The NPR requests FHLBs and current members alike to provide their comments on all aspects of the proposed rule for them to take into consideration before issuing a final rule. However, the FHFA may not need consensus to move forward with the changes. The comment period for the current proposals has already been extended 60 days, bringing the total review period to 120 days, ending in January 2015. Similar to the reaction of the original ANPR issued in 2010, it appears most FHLBs and their members are in opposition to the FHFA proposed rule.
Key themes of those opposed include:
- The potential constriction of funds available for housing and community development and its implication for general market liquidity and economic growth going forward
- The reduced attractiveness of being in the program given increased administration, compliance and asset requirements
- Arguments that governing constraints with respect to collateral requirements for advances already exist and are effective
- Lack of clarity as to what constitutes a captive insurance company
- Questions over the FHFA’s ability to enact the changes (as opposed to Congress)
At this time it is unclear what the outcome of the NPR will be. The FHLB system has been in place for decades and continues to provide competitive financing to its members. The NPR, while creating a more structured framework for membership eligibility, will not alter this mandate. As mentioned, the comment period extends into the new year, and similar proposals were previously met with resistance and ultimately not put into place. However, if adopted, the rules could result in potentially fewer of the current members being eligible going forward. Additionally, the rules could slightly alter mortgage related asset balances on the balance sheet of existing members who may not currently meet the proposals as designed but elect to do so to retain their membership.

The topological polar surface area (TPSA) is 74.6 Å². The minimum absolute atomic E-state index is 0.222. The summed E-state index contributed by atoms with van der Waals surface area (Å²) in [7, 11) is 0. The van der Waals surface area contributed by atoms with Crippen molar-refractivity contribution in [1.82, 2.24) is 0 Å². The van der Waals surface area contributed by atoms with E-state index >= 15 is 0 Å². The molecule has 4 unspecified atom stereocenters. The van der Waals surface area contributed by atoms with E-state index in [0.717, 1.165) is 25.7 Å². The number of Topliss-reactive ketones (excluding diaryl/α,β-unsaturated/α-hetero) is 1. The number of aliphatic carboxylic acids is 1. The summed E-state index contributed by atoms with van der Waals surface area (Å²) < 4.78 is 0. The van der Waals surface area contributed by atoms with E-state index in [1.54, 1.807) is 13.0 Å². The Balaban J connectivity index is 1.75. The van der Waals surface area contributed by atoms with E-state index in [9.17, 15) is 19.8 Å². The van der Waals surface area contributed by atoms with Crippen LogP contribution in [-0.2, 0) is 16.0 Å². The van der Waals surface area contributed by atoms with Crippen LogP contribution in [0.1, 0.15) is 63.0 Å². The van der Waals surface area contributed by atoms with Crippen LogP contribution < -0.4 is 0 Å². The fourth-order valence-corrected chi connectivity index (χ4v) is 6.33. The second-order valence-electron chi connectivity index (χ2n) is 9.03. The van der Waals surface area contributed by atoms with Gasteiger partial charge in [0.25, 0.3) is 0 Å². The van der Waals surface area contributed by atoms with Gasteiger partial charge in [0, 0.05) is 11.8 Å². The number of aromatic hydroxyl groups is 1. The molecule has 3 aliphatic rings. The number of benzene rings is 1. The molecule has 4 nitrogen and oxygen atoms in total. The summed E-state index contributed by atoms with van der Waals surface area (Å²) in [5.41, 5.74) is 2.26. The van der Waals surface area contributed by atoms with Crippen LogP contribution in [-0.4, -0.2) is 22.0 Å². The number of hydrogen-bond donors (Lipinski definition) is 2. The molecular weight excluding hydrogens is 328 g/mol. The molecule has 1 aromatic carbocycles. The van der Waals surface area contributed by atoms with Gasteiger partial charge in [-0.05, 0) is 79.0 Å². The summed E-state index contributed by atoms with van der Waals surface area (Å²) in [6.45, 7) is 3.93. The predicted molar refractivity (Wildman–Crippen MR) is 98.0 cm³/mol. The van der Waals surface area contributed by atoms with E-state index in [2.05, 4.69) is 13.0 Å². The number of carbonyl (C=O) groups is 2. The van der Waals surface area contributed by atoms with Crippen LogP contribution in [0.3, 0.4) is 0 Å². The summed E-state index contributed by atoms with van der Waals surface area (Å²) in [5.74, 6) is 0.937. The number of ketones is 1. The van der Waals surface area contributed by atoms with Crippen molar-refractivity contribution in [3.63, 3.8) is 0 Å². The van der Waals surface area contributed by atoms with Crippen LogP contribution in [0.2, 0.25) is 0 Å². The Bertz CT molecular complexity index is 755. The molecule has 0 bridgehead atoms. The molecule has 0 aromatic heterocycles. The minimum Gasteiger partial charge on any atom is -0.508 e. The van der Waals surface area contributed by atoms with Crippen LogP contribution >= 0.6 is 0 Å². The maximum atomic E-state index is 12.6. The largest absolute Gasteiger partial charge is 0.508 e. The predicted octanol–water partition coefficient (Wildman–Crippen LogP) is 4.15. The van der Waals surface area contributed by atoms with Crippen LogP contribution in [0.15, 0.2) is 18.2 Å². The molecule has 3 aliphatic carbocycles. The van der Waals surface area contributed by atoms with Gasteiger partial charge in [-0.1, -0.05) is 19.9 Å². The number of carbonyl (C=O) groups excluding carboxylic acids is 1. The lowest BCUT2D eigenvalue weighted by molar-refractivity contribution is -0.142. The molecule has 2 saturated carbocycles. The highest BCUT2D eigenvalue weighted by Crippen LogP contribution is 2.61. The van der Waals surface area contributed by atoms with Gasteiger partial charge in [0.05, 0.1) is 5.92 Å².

As stated in the NPR, “The statute defines ‘home mortgage loan’ to mean a first mortgage, or its equivalent, upon real estate on which one or more homes or dwelling units are located. The regulation supplements the statutory definition of ‘home mortgage loan’ by defining the term generally to include any loan or interest in a loan that is secured by a first lien mortgage or any mortgage pass-through security that represents an undivided ownership interest in such loans or in another security that represents an undivided ownership interest in such loans.” Furthermore, the proposed legislation is “intended to bring within the definition of home mortgage loan all types of MBS – including pass-throughs, CMOs, REMICs, and principal and interest only strips - that are fully backed by such loans. The revised definition is not intended to include a bond or other debt security that is a general obligation of the issuer, even if it is collateralized by qualifying mortgage loans.” – FHFA NPR
 Study involved 2013 NAIC annual statements of 253 insurance company members. Adj. Ins Cos involves taking half of the whole loan amounts in their filings and assigning them senior status (filings do not offer this level of detail) so as to qualify for the HML 1% rule. These loans are all excluded for the “Insurance Cos” section above.